Apparently my last hysteroscopy showed a slight heart-shaped uterus and a slight septum. Either of these things could have contributed to the eccentric embryo implantation, which could have contributed to the miscarriage. She said that the hysteroscopy findings previously did not worry her because I’ve had a successful pregnancy in the past. But now, based on the fact that I’ve had the wacky implantation, she may recommend surgery to get the septum removed. Sweet, another possible procedure. She’s going to see what the results are of my next hysteroscopy are before she makes that decision.

I had a D & C on Thursday (more on that in another post) and they are going to genetic test the “products of conception.” Lovely term, right? Apparently, it isn’t a sure thing on whether they can get reliable test results or not (I’m not clear on why), but hopefully we’ll get some more information.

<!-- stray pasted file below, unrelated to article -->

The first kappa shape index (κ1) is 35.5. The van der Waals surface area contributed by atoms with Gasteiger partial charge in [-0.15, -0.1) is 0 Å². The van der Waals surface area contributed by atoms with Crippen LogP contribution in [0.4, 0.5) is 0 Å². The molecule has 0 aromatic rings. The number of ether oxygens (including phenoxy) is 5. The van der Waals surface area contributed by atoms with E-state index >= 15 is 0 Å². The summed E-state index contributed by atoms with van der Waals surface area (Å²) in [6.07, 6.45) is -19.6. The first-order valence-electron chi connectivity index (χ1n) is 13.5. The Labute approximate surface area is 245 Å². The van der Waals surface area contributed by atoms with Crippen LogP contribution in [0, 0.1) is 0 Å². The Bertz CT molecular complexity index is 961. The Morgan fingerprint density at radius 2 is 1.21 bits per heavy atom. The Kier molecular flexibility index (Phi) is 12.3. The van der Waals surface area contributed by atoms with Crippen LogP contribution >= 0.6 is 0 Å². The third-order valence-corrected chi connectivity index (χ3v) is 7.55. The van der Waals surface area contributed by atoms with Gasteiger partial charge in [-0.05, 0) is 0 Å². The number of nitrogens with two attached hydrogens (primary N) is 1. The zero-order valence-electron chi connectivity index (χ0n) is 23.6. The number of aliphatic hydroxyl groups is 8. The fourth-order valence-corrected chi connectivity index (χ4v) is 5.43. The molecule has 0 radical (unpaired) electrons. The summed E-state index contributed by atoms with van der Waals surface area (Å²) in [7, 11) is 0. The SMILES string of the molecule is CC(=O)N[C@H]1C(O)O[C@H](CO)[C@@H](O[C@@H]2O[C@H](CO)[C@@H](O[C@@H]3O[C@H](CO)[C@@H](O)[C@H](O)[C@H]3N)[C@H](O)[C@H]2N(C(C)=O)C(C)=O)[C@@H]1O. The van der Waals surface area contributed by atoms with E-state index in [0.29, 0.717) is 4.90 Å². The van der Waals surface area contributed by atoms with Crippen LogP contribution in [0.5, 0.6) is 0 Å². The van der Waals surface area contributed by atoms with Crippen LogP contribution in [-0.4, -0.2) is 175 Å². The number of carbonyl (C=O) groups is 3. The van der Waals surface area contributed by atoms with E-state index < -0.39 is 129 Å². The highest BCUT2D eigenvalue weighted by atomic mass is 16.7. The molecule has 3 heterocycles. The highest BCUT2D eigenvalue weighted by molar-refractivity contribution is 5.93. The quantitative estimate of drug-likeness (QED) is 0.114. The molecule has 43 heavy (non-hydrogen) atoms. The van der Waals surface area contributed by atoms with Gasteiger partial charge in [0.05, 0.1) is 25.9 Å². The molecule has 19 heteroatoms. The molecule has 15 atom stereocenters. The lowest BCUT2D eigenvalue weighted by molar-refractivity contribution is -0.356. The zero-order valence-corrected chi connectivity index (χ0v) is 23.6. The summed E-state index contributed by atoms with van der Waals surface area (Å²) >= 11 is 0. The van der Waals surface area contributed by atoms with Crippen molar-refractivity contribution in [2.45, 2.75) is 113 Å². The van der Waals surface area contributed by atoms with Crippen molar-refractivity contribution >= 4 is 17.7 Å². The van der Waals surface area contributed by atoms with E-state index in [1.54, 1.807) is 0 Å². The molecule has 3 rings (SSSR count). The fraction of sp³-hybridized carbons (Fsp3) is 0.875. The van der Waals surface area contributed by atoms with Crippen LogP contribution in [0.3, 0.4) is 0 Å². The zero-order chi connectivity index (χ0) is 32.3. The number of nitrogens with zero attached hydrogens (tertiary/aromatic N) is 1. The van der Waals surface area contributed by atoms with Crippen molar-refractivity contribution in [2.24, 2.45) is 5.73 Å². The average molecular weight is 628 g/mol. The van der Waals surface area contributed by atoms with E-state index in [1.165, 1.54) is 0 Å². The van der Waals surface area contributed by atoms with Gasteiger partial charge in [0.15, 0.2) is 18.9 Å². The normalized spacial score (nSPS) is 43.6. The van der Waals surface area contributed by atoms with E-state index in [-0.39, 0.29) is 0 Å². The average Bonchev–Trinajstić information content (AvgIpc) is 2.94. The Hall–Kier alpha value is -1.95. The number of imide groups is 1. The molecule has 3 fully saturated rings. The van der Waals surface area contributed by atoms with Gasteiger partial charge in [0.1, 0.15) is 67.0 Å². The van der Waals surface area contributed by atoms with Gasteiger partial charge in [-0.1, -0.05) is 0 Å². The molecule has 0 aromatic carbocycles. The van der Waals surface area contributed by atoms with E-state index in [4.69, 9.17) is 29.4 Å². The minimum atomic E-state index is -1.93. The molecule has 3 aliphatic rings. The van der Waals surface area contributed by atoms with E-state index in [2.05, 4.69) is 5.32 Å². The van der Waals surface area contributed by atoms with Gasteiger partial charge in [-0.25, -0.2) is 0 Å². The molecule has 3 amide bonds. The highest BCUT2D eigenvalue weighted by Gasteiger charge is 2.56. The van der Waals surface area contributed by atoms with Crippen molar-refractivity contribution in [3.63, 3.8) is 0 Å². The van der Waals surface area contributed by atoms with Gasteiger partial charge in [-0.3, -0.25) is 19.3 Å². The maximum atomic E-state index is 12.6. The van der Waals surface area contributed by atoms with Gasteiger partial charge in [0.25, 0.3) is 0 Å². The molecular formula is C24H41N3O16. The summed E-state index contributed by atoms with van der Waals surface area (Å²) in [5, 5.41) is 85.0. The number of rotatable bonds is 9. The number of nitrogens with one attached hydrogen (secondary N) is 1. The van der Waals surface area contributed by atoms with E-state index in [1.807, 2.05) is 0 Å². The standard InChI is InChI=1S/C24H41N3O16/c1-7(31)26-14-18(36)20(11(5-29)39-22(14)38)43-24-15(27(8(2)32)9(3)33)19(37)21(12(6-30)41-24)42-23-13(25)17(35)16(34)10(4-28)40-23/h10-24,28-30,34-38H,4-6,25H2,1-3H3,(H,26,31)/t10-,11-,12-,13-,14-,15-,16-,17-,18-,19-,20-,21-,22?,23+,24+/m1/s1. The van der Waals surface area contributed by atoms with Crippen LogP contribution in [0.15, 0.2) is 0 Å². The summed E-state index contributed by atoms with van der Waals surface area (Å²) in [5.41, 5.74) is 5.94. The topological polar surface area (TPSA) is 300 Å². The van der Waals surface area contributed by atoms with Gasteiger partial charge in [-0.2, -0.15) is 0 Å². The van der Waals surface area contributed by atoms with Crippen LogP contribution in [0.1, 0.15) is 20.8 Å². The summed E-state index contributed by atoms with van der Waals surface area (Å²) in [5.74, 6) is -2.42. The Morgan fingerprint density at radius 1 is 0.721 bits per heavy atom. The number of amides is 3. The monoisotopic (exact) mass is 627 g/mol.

Because I’ve had two losses, my doctor suggested that we pursue genetic testing if we do another fresh cycle. Apparently, if there are no other underlying issues, blastocysts that are genetically normal have a 70% chance of resulting in pregnancy.

We basically have a few options going forward:

1) Use the frozen embryo we have and don’t genetic test it.

2) Use the frozen embryo we have an attempt to genetic test it. If it’s already hatched when it thaws, then it can’t be tested.

2) Do a fresh cycle and genetic test the embryos we get during that. We can also defrost the frozen one at that time and test it with the others, if it can be tested.